By Ed Orlet
The US Senate Thursday failed to pass bipartisan legislation that would extend provisions of tax law critical to NAED members. The Senate is a strange place. It has the reputation as the “World’s Greatest Deliberative Body.” It was conceived to give the states a voice in the federal government. It has played the lead role in monumentally important debates over the direction of our Republic. It has seen everything from cane fights, to lighthearted wrestling matches, to the Sergeant at Arms compelling members to the Chamber for a quorum. The Senate has shown itself capable of achieving great ends and of showing great leadership. These days, however, the Senate can’t even pass a bill everyone supports.
It happened twice this week. First, the bipartisan Shaheen-Portman Energy Savings and Industrial Competitiveness Act stalled, followed later in the week by a bipartisan tax extenders package. Some Senators who voted against the tax extenders did so to make a political statement about the way Senate Majority Leader Harry Reid (D-NV) is managing the amendment process.
Discussion of Senate parliamentary procedure typically results in either eyes glazing over or utter bewilderment – so let’s avoid that. It’s enough to say that Republicans complain that Democrats won’t allow votes on amendments to otherwise bipartisan legislation. Democrats complain that Republican amendments are political in nature and meant to embarrass or otherwise politically damage Democrats. Both are, to some extent, accurate.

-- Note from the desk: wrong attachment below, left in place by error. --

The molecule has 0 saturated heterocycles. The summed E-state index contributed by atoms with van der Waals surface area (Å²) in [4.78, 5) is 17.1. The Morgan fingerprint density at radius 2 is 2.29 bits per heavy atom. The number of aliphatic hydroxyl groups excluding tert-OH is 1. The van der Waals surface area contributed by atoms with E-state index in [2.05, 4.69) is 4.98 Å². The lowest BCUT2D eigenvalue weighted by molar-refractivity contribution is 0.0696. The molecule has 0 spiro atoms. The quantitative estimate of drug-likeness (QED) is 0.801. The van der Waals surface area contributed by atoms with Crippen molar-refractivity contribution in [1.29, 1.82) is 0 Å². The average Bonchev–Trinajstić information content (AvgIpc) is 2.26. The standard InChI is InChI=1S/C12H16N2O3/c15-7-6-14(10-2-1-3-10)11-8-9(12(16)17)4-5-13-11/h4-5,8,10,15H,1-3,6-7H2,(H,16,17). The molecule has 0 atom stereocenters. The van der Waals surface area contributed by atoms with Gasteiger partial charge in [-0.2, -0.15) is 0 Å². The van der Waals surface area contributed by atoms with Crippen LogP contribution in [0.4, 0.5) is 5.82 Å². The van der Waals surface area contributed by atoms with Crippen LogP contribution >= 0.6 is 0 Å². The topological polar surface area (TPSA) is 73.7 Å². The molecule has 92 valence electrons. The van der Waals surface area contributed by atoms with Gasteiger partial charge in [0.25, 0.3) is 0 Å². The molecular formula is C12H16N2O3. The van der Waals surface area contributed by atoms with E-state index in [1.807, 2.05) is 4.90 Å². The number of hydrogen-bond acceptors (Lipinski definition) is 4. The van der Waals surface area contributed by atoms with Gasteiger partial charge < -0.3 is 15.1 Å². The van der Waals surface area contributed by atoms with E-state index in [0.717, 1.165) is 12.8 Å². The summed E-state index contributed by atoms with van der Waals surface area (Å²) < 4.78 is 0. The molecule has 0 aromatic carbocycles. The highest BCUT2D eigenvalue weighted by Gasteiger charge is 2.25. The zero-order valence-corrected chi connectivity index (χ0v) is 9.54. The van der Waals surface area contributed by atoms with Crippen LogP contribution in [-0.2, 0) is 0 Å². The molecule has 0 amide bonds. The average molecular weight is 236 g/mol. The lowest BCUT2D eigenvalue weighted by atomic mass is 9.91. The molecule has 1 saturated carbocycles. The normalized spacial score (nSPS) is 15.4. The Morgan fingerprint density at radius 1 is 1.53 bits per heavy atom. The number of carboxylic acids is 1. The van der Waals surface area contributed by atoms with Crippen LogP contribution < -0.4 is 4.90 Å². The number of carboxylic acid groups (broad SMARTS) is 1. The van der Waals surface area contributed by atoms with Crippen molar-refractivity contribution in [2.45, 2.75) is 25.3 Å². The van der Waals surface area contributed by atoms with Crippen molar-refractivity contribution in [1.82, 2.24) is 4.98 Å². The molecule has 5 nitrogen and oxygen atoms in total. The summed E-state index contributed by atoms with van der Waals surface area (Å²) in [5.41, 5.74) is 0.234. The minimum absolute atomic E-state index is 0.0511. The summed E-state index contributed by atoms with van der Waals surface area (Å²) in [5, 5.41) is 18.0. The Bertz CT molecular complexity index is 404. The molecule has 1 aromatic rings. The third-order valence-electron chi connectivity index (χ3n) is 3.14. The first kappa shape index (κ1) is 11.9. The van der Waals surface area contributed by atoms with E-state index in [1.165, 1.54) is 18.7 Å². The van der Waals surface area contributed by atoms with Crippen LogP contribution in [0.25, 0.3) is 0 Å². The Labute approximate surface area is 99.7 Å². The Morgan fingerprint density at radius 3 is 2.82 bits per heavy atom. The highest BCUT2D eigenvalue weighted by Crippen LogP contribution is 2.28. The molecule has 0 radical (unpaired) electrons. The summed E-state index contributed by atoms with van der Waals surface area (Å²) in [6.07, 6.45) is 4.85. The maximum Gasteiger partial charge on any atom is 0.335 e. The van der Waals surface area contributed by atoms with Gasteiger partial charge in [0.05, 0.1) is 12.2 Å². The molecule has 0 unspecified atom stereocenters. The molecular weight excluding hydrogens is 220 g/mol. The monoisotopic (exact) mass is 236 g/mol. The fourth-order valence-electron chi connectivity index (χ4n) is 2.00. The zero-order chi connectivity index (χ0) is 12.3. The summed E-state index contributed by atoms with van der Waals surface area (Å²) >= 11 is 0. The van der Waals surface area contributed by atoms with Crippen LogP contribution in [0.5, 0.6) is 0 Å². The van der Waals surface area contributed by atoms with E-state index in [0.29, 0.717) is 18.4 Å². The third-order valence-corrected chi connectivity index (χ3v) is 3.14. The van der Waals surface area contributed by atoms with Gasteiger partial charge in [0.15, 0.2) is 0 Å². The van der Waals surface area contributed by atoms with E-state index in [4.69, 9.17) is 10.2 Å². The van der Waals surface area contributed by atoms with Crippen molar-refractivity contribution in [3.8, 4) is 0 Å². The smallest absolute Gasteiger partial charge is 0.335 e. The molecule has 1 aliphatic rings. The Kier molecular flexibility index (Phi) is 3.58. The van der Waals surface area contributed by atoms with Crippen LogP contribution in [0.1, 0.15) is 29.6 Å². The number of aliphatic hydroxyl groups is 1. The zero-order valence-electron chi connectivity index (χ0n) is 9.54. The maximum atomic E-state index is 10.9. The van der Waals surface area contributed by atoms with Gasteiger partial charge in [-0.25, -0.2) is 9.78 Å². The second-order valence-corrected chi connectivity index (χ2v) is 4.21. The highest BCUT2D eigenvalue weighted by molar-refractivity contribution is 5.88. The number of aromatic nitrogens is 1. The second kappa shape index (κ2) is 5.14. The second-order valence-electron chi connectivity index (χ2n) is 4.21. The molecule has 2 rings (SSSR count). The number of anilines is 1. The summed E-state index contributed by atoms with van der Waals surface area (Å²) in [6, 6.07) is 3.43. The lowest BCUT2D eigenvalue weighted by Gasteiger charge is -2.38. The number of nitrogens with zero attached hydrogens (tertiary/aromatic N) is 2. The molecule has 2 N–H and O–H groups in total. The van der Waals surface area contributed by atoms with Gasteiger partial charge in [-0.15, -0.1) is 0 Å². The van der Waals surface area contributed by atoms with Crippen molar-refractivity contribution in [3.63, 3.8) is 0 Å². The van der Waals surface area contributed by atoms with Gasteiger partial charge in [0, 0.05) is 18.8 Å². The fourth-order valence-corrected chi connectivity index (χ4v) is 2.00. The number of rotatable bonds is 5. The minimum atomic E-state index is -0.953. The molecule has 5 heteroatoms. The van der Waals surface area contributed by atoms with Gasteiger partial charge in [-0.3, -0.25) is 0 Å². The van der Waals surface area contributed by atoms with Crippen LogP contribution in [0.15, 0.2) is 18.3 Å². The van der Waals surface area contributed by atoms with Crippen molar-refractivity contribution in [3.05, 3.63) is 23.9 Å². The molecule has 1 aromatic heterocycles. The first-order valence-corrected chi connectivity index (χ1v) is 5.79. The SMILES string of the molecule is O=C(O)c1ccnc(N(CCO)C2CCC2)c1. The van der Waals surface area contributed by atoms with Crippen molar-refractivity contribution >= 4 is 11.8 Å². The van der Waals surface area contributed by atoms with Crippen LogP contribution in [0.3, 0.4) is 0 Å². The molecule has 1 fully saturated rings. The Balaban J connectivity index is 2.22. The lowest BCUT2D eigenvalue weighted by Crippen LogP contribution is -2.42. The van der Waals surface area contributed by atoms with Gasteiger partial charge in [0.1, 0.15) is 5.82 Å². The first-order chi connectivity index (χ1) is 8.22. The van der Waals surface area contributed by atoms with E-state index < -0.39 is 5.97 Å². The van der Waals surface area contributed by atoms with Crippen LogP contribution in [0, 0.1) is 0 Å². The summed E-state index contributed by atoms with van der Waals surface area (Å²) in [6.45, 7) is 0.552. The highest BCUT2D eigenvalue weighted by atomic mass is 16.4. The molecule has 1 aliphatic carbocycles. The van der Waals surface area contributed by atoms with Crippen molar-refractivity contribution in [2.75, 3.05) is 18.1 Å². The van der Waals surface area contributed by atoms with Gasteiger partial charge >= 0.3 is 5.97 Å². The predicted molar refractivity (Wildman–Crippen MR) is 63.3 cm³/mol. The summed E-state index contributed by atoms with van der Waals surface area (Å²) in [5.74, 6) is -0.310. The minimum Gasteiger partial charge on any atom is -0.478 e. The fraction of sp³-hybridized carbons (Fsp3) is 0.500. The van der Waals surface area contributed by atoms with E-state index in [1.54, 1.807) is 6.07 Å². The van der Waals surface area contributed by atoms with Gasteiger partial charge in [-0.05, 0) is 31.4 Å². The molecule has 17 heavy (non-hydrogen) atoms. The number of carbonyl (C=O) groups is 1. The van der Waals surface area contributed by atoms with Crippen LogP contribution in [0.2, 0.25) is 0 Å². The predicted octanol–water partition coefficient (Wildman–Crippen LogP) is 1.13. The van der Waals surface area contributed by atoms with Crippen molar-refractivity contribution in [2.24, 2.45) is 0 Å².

So we’ve got two good bills that NAED supports languishing in legislative limbo. Where do we go from here? Harry Reid changed his vote on the extenders bill to “nay” so he could move to reconsider the bill at a later date. And Reid showed some flexibility on negotiating some amendments to the bill. Hopefully we’ll see an agreement soon that will extend, among other things, existing section 179 expensing and the commercial buildings tax deduction. The path forward on Shaheen-Portman is less clear. Leadership aides have indicated that it’s failure and the fact that it’s been hopelessly intertwined with the unrelated Keystone XL pipeline issue make it far less likely to see further Senate action this year.
Edward Orlet is the Vice President Government Affairs for the National Association of Electrical Distributors.Tagged with tED